In 1950, American swimmer Florence Chadwick became the first female to swim the English Channel both ways. Two years later, she attempted to swim the channel between Catalina Island and the California coast. At 20 miles across, the Catalina Channel crossing is a mile shorter than the English Channel swim. But Chadwick didn’t make it.
The conditions were poor on the day of her attempt. A thick fog and cold temperatures cast the entire day under a pall of gloom. Chadwick swam for many hours, often unable to see even the boats that were accompanying her close by. Finally, after swimming fifteen hours, Chadwick stopped and was pulled from the water. It was then that she learned she was only half a mile from the coast. She later said, “All I could see was the fog.…I think if I could have seen the shore, I would have made it.”
Life can be cold and foggy. Our souls are chilled by sickness, by tribulation, and by the mortality of ourselves and our loved ones. Our view of heaven can be shrouded in a mist of pressing responsibilities, cultural pressures, personal pleasures, and materialism.
If we lose sight of heaven, we may lose our motivation for striving to go there. Jesus encourages us to “strive to enter” (Luke 13:24). The apostle Paul said, “I press toward the goal” (Phil. 3:14). You must “show this same diligence to the very end, so that what you hope for may be fully realized” (Heb. 6:11, NIV).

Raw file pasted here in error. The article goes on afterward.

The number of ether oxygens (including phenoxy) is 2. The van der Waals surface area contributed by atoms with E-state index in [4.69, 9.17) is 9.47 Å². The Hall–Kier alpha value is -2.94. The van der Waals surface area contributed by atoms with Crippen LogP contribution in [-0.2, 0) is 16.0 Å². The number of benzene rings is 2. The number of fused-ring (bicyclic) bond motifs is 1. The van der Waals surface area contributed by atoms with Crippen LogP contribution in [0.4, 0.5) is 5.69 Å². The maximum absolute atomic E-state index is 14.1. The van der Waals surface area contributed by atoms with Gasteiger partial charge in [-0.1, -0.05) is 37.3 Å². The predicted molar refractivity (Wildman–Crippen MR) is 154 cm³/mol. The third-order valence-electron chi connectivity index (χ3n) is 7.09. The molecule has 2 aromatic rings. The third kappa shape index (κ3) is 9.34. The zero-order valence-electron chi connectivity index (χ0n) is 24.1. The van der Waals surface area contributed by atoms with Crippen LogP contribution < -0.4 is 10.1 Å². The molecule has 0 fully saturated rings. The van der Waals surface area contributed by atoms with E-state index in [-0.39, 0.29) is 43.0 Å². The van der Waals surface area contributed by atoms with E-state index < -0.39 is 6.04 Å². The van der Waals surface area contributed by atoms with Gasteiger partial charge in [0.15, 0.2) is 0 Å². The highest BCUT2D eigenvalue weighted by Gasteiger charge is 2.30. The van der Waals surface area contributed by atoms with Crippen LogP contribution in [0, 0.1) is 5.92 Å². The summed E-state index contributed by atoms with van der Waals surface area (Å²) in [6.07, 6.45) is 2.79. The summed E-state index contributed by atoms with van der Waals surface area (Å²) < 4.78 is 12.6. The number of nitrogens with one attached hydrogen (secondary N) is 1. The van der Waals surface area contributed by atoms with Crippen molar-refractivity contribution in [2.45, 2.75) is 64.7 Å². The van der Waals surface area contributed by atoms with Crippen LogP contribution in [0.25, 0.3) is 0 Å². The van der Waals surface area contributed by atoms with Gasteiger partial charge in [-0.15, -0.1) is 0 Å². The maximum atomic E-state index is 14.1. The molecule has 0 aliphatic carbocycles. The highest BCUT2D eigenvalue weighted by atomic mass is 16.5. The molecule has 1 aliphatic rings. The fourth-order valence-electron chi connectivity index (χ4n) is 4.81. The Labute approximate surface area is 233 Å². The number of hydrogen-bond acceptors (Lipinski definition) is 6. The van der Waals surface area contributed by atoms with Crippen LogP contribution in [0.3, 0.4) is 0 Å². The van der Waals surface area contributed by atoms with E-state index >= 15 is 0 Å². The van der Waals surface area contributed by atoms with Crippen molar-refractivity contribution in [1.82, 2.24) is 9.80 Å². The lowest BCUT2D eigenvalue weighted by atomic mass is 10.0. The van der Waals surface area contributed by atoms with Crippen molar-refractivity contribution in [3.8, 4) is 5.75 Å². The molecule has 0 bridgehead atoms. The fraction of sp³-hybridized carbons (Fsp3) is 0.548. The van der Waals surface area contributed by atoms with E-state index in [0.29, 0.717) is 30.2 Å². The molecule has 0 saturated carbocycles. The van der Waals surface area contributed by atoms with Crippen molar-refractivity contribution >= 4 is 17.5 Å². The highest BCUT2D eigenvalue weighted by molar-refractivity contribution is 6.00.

Yes, the world tends to obscure our view of heaven, but we can see it by faith. “Faith is the assurance of things hoped for, the conviction of things not seen” (Heb. 11:1, ESV).
The faith that you need to see the shore comes from God’s word (Rom. 10:17). Many New Testament references contain the promise of eternal life and the glorious inheritance of God’s children. A few passages of Scripture even depict the majesty of heaven in beautiful symbolic language; these may be found in Revelation chapters four and five, the last half of chapter seven, and in chapters twenty-one and twenty-two. Read them. Make yourself envision every detail. See it with your mind’s eye. Meditate on it. Let it draw you in. Picture yourself as one of the servants of God who dwells there. Gaze long and hard. Look deep. And if in your day to day life the gloom of this earthly life obscures your view, look again. See the shore. Finish the race.
– Steve Klein